The terminal voltage curve, which gets steep both near full battery and low battery helps to determine full and empty, but they use the coulomb counter to determine intermediate values of charge. This is why you need to periodically recalibrate the coulomb counter. Integration of small current changes, plus and minus, over many small cycles leads to errors, the same as integration by inertial navigation devices need to be re-calibrated periodically. Meanwhile, the terminal voltage is almost unchanged over this intermediate battery charge range.

Notice that right after you turn on your laptop and fire up a couple of applications, that the battery gauge will indicate maybe only a couple of hours of battery time left. This is because the boot-up process uses a lot of current and the coulomb counter integrates that to indicate a rapid rate of discharge. After a few minutes of slow browsing or idle, the battery gauge will indicate more hours of battery life because the coulomb counter detects a slower rate of discharge and projects a longer battery life. Between these two measurements, a few minutes apart, the voltage of the battery terminals has not changed at all. What has changed is the current measurement by the coulomb counter.

The same sort of system works in your car if you have a computer gas gauge that indicate the number of miles left in the tank. If you drive stop and go for a while, the projected mileage goes down, but if you drive at a steady pace, the projected mileage goes up. The computer determines this by integrating the actual amount of fuel being injected into the cylinders (the equivalent of current above), not by measuring the level of the fuel in your tank (the equivalent of terminal voltage).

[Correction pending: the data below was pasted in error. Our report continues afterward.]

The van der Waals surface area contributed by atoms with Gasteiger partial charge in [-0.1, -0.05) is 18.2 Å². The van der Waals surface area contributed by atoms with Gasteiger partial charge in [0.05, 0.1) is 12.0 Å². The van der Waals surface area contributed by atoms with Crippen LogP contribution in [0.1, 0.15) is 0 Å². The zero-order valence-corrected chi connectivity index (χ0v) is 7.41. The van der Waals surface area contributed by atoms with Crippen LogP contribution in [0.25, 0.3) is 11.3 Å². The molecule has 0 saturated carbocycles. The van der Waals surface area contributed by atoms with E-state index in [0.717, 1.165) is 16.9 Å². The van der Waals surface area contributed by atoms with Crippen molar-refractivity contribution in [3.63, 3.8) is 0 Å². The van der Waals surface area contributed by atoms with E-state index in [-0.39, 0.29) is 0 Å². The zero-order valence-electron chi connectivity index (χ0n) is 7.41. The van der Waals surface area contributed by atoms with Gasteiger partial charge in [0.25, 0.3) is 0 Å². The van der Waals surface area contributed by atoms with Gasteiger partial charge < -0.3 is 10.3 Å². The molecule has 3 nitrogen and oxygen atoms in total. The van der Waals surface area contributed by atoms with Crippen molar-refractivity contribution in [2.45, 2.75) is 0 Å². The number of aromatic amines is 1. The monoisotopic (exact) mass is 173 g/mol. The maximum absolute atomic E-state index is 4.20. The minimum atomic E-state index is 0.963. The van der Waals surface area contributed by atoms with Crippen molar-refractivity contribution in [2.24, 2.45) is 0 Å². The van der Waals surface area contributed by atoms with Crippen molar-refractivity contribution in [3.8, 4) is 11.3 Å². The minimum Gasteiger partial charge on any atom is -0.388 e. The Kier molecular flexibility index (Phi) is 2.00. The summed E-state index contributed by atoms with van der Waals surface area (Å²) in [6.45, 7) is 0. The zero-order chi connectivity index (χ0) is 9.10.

posted by JackFlash at 8:46 PM on February 5, 2011 [1 favorite]


Actually, cars use both the fuel level and average fuel economy to estimate the remaining miles - the fuel level to determine how many gallons of fuel there is, and the average fuel economy to convert those gallons to miles. The ECM does sum the fuel delivered per distance traveled to come up with fuel economy. Usually the average fuel economy used here is less filtered than the displayed average fuel economy.
posted by rfs at 9:25 PM on February 5, 2011


Li-Ion. Don't run them at full charge all the time. Something about the makeup says having them at 75% or something is healthier.

Discharge them fully (not fully as in nerd-attaching-resistor-to-terminals fully - but just run them right down) once a month or so - not a big deal.

Your worst enemy is heat - but if you can't do anything about it, dont' worry about it, and enjoy your device.

Chance are you will accidentally destroy it, get it stolen, or be ready for a new one before the battery life gets low enough for you to be really annoyed (and at that point, you can always fork out a bit fo ra new one)
posted by TravellingDen at 9:32 PM on February 5, 2011


Incidentally, its pedant's corner, but the batteries in your iPhone and iPad are Lithium-Ion Polymer (Li-Poly) rather than Lithium-Ion (Li-Ion). Traditional Li-Ion cells are made of rigid cylindrical cells - if you crack open an old laptop battery it will have things shaped like regular batteries inside it. Li-Poly cells are polymer pouches, so they can be a wide variety of shapes. It doesn't make a huge amount of difference in terms of charge, though, unless you're leaving a battery-powered device charged but unused for a long time and then coming back to it and wanting it to have kept its charge.
posted by DNye at 7:19 AM on February 6, 2011


It's pedant's corner, even. Secret of comedy.
posted by DNye at 8:17 AM on February 6, 2011


Thanks for all the great responses! I think I learned alot about batterys here! Bottom line, just use them! Run 'em only occasionally, and don't leave them to over charge....Thaks to all!

BVB
posted by BVB at 11:00 AM on March 10, 2011


oppps! "run them *down* only occasionally"....
posted by BVB at 11:01 AM on March 10, 2011